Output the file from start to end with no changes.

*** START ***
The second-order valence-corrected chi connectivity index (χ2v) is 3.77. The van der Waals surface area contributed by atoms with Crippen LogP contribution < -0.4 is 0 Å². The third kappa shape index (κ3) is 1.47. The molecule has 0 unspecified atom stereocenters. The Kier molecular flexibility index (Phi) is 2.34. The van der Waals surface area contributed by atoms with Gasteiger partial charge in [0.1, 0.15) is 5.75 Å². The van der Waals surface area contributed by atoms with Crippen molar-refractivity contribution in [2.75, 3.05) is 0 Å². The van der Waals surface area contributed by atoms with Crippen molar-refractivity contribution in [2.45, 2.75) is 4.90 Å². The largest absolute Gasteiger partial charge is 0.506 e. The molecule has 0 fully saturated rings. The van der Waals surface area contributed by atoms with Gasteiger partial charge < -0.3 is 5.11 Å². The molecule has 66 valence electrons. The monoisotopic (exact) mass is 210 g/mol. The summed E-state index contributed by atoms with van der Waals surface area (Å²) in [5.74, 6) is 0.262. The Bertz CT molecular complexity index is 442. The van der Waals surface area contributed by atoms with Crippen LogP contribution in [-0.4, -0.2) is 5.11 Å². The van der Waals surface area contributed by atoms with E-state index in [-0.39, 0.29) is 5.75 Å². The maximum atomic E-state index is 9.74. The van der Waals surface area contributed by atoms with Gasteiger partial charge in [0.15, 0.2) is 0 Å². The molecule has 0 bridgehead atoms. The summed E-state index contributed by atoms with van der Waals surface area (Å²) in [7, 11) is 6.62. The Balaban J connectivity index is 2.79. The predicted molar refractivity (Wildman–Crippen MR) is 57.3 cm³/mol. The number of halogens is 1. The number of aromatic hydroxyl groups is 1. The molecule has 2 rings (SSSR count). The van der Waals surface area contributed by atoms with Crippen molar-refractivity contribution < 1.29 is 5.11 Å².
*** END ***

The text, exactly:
The second-order valence-corrected chi connectivity index (χ2v) is 3.77. The van der Waals surface area contributed by atoms with Crippen LogP contribution < -0.4 is 0 Å². The third kappa shape index (κ3) is 1.47. The molecule has 0 unspecified atom stereocenters. The Kier molecular flexibility index (Phi) is 2.34. The van der Waals surface area contributed by atoms with Gasteiger partial charge in [0.1, 0.15) is 5.75 Å². The van der Waals surface area contributed by atoms with Crippen molar-refractivity contribution in [2.75, 3.05) is 0 Å². The van der Waals surface area contributed by atoms with Crippen molar-refractivity contribution in [2.45, 2.75) is 4.90 Å². The largest absolute Gasteiger partial charge is 0.506 e. The molecule has 0 fully saturated rings. The van der Waals surface area contributed by atoms with Gasteiger partial charge < -0.3 is 5.11 Å². The molecule has 66 valence electrons. The monoisotopic (exact) mass is 210 g/mol. The summed E-state index contributed by atoms with van der Waals surface area (Å²) in [5.74, 6) is 0.262. The Bertz CT molecular complexity index is 442. The van der Waals surface area contributed by atoms with Crippen LogP contribution in [-0.4, -0.2) is 5.11 Å². The van der Waals surface area contributed by atoms with E-state index in [-0.39, 0.29) is 5.75 Å². The maximum atomic E-state index is 9.74. The van der Waals surface area contributed by atoms with Gasteiger partial charge in [0.15, 0.2) is 0 Å². The molecule has 0 bridgehead atoms. The summed E-state index contributed by atoms with van der Waals surface area (Å²) in [7, 11) is 6.62. The Balaban J connectivity index is 2.79. The predicted molar refractivity (Wildman–Crippen MR) is 57.3 cm³/mol. The number of halogens is 1. The number of aromatic hydroxyl groups is 1. The molecule has 2 rings (SSSR count). The van der Waals surface area contributed by atoms with Crippen molar-refractivity contribution < 1.29 is 5.11 Å².